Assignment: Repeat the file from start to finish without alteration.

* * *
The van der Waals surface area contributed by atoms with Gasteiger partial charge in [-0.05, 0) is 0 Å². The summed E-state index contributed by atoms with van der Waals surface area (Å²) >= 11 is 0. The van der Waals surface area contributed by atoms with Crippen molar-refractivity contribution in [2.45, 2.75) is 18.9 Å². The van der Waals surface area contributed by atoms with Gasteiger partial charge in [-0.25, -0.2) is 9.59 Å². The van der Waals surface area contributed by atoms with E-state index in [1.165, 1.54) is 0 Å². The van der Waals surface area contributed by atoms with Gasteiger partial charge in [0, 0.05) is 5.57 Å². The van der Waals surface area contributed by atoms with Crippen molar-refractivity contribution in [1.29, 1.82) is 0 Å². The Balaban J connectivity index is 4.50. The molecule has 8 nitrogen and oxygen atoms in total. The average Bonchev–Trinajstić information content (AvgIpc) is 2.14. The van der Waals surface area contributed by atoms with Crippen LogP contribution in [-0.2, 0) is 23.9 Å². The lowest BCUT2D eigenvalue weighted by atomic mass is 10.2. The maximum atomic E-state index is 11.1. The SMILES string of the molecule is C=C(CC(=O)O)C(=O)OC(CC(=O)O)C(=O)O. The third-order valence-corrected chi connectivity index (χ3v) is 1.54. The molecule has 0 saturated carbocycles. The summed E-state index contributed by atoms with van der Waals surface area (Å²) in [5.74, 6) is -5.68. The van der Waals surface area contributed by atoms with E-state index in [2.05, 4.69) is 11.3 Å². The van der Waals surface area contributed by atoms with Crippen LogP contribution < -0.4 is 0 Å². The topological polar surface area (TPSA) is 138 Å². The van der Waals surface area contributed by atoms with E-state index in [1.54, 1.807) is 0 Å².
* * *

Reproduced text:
The van der Waals surface area contributed by atoms with Gasteiger partial charge in [-0.05, 0) is 0 Å². The summed E-state index contributed by atoms with van der Waals surface area (Å²) >= 11 is 0. The van der Waals surface area contributed by atoms with Crippen molar-refractivity contribution in [2.45, 2.75) is 18.9 Å². The van der Waals surface area contributed by atoms with Gasteiger partial charge in [-0.25, -0.2) is 9.59 Å². The van der Waals surface area contributed by atoms with E-state index in [1.165, 1.54) is 0 Å². The van der Waals surface area contributed by atoms with Gasteiger partial charge in [0, 0.05) is 5.57 Å². The van der Waals surface area contributed by atoms with Crippen molar-refractivity contribution in [1.29, 1.82) is 0 Å². The Balaban J connectivity index is 4.50. The molecule has 8 nitrogen and oxygen atoms in total. The average Bonchev–Trinajstić information content (AvgIpc) is 2.14. The van der Waals surface area contributed by atoms with Crippen LogP contribution in [-0.2, 0) is 23.9 Å². The lowest BCUT2D eigenvalue weighted by atomic mass is 10.2. The maximum atomic E-state index is 11.1. The SMILES string of the molecule is C=C(CC(=O)O)C(=O)OC(CC(=O)O)C(=O)O. The third-order valence-corrected chi connectivity index (χ3v) is 1.54. The molecule has 0 saturated carbocycles. The summed E-state index contributed by atoms with van der Waals surface area (Å²) in [5.74, 6) is -5.68. The van der Waals surface area contributed by atoms with E-state index in [2.05, 4.69) is 11.3 Å². The van der Waals surface area contributed by atoms with Crippen LogP contribution < -0.4 is 0 Å². The topological polar surface area (TPSA) is 138 Å². The van der Waals surface area contributed by atoms with E-state index in [1.54, 1.807) is 0 Å².